案例学习：预测房价

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来自 华盛顿大学 的课程

机器学习：回归

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案例学习：预测房价

从本节课中

Feature Selection & Lasso

A fundamental machine learning task is to select amongst a set of features to include in a model. In this module, you will explore this idea in the context of multiple regression, and describe how such feature selection is important for both interpretability and efficiency of forming predictions. <p> To start, you will examine methods that search over an enumeration of models including different subsets of features. You will analyze both exhaustive search and greedy algorithms. Then, instead of an explicit enumeration, we turn to Lasso regression, which implicitly performs feature selection in a manner akin to ridge regression: A complex model is fit based on a measure of fit to the training data plus a measure of overfitting different than that used in ridge. This lasso method has had impact in numerous applied domains, and the ideas behind the method have fundamentally changed machine learning and statistics. You will also implement a coordinate descent algorithm for fitting a Lasso model. <p>Coordinate descent is another, general, optimization technique, which is useful in many areas of machine learning.

- Emily FoxAmazon Professor of Machine Learning

Statistics - Carlos GuestrinAmazon Professor of Machine Learning

Computer Science and Engineering

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Okay, well maybe we can just take our retrogression solution, and

just take all the little coefficients and just say they're 0, just get rid of those.

We're gonna call those thresholding those away.

We're gonna choose some value where, below that value of the magnitude of

the coefficient is below the threshold that we choose,

just going to say it's not in the model.

So, let's explore this idea a little bit.

So, here I'm just showing an illustration of a little cartoon of what

the weights might look like on a set of features in our housing application.

And, I'm choosing some threshold which is this dashed black line.

And if the magnitude exceeds that threshold,

then I'm gonna say that features in my model.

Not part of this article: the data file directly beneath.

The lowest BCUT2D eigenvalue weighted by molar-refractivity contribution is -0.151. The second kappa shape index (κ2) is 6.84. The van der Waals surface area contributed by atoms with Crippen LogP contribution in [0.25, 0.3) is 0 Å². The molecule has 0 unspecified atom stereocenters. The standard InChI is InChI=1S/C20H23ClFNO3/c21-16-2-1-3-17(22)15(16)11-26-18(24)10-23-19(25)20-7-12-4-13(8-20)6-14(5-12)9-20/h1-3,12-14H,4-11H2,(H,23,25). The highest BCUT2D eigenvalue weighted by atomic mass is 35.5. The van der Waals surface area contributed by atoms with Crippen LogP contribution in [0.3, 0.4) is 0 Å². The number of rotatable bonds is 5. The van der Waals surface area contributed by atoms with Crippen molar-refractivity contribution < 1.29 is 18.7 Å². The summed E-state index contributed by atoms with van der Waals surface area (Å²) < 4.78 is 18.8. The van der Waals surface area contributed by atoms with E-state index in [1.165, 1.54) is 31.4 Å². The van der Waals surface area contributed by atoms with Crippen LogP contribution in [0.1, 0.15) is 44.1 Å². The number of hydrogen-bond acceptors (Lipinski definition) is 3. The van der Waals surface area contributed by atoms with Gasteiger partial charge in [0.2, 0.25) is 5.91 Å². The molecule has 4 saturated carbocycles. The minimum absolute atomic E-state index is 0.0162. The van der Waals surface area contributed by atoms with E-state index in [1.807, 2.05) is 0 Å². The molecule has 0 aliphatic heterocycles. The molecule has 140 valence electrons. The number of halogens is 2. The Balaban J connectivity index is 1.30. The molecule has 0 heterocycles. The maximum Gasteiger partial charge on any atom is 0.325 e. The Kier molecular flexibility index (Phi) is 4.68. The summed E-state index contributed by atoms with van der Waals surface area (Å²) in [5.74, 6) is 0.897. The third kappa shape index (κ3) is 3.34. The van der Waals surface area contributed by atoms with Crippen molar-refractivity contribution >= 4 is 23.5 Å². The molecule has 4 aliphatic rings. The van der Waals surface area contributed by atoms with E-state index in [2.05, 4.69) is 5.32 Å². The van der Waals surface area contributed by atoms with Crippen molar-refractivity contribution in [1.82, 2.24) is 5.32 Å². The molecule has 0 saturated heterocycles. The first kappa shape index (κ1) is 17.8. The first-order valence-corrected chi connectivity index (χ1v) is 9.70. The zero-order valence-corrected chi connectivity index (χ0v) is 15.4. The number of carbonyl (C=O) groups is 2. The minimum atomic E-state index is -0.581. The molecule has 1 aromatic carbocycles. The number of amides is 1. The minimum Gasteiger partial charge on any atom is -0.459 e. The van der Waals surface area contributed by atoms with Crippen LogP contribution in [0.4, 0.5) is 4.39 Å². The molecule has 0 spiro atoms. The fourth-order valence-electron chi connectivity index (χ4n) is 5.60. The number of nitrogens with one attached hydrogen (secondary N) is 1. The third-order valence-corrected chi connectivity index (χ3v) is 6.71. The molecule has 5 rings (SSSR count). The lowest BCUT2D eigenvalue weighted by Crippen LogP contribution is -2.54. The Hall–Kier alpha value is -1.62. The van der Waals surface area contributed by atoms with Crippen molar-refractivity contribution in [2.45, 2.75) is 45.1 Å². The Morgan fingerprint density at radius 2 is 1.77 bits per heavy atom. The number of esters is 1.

So here in, pink or fuchsia.

Carlos, what color is this?

>> Fuchsia.

>> Fuchsia.

This is Carlos's color scheme.

He's very attached to it, fuchsia.

So in fuchsia, I'm showing the features that have been selected to be

in my model after doing this thresholding of my ridge regression coefficients.

Might seem like a reasonable approach, but let's dig into this a little bit more.

And in particula,r let's look at two very related features.

So if you look at this list of features, you see, in green,

I've highlighted number of bathrooms and number of showers.

So, these numbers tend to be very, very close to one another.

Because lots of bathrooms have showers, and

as the number of showers grow, clearly the number of bathrooms grow

because you're very unlikely to have a shower not in a bathroom.

But what's happened here?

Well, our model has included nothing having to do with bathrooms, or showers,

or anything of this concept.

So that doesn't really make a lot of sense.

To me it seems like something having to do with how many bathrooms are in the house

should be a valuable feature to include when I'm assessing the value of the house.

So what's going wrong?

Well, if I hadn't included number of showers.

Let's just for simplicity's sake,

treat the number of showers as exactly equivalent to the number of bathrooms.

It might not be exactly equivalent, but they're very strongly related.

But like I said for simplicity, let's say they're exactly the same.

So if I hadn't included number of showers in my model to begin with,

in the full model, then when I did my ridge search, it would've placed that

weight that had been on number of showers, on the number of bathrooms.

Because remember, it's a linear model, we're summing over

weight times number of bathrooms plus weight times number of showers.

So if number of bathrooms equals number of showers,

it's equivalent to the sum of those two weights just times number of bathrooms,

excluding number of showers from the model.

Okay so, the point here is that if I hadn't included this redundant feature,

number of showers, what I see now visually, is that number of bathrooms

would have been included in my selected model doing the threshholding.

So, the issue that I'm getting at here.

It's not specific to the number of bathrooms and number of showers.

It's an issue that, if you have a whole collection, maybe not two,

maybe a whole set of strongly related features.

More formally, statistically I will call these strongly correlated features.

Then ridge regression is gonna prefer a solution that places a bunch of smaller

weights on all the features, rather than one large weight on one of the features.

Because remember the cost

under the ridge regression model is the size of that feature squared.

And so if you have one really big one, that's really gonna blow up that cost,

that L2 penalty term.

Whereas the fit of the model is gonna be basically about the same.

Whether I distribute the weights over redundant features or

if I put a big one on just for one of them and zeros elsewhere.

So what's gonna happen is I'm going to get a bunch of these small weights over

the redundant features.

And if I think about simply thresholding,

I'm gonna discard all of these redundant features.

Whereas one of them, or

potentially the whole set, really were relevant to my prediction task.

So hopefully, it's clear from this illustration that just taking ridge

regression and thresholding out these small weights,

is not a solution to our feature selection problem.

So instead we're left with this question of,

can we use regularization to directly optimize for sparsity?

[MUSIC]